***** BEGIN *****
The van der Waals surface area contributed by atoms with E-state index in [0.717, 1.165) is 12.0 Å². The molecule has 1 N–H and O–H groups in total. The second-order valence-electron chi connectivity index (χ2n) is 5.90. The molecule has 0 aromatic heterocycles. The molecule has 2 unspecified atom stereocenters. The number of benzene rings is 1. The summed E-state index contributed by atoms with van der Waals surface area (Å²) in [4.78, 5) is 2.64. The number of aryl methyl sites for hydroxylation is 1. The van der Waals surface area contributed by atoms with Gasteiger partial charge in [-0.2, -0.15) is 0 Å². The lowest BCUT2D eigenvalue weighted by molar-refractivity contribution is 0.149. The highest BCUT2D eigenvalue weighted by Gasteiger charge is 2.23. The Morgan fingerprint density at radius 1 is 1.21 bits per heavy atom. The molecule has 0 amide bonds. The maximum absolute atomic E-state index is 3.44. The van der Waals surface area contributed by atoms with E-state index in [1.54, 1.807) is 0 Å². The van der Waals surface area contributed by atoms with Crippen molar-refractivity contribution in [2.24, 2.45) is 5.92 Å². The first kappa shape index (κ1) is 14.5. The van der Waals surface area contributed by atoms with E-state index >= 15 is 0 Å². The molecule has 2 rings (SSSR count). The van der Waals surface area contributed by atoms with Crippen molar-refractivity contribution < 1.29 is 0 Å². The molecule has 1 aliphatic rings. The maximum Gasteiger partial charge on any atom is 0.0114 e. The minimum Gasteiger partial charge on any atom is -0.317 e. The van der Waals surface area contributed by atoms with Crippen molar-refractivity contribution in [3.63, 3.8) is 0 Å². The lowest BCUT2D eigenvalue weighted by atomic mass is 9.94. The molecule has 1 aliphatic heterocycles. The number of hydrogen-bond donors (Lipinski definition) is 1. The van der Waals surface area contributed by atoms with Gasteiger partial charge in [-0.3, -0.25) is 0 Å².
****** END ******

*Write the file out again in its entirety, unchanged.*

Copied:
The van der Waals surface area contributed by atoms with E-state index in [0.717, 1.165) is 12.0 Å². The molecule has 1 N–H and O–H groups in total. The second-order valence-electron chi connectivity index (χ2n) is 5.90. The molecule has 0 aromatic heterocycles. The molecule has 2 unspecified atom stereocenters. The number of benzene rings is 1. The summed E-state index contributed by atoms with van der Waals surface area (Å²) in [4.78, 5) is 2.64. The number of aryl methyl sites for hydroxylation is 1. The van der Waals surface area contributed by atoms with Gasteiger partial charge in [-0.2, -0.15) is 0 Å². The lowest BCUT2D eigenvalue weighted by molar-refractivity contribution is 0.149. The highest BCUT2D eigenvalue weighted by Gasteiger charge is 2.23. The Morgan fingerprint density at radius 1 is 1.21 bits per heavy atom. The molecule has 0 amide bonds. The maximum absolute atomic E-state index is 3.44. The van der Waals surface area contributed by atoms with E-state index in [1.54, 1.807) is 0 Å². The van der Waals surface area contributed by atoms with Crippen molar-refractivity contribution in [2.24, 2.45) is 5.92 Å². The first kappa shape index (κ1) is 14.5. The van der Waals surface area contributed by atoms with E-state index >= 15 is 0 Å². The molecule has 2 rings (SSSR count). The van der Waals surface area contributed by atoms with Crippen molar-refractivity contribution < 1.29 is 0 Å². The molecule has 1 aliphatic rings. The maximum Gasteiger partial charge on any atom is 0.0114 e. The minimum Gasteiger partial charge on any atom is -0.317 e. The van der Waals surface area contributed by atoms with Crippen molar-refractivity contribution in [3.63, 3.8) is 0 Å². The lowest BCUT2D eigenvalue weighted by atomic mass is 9.94. The molecule has 1 aliphatic heterocycles. The number of hydrogen-bond donors (Lipinski definition) is 1. The van der Waals surface area contributed by atoms with Gasteiger partial charge in [-0.3, -0.25) is 0 Å².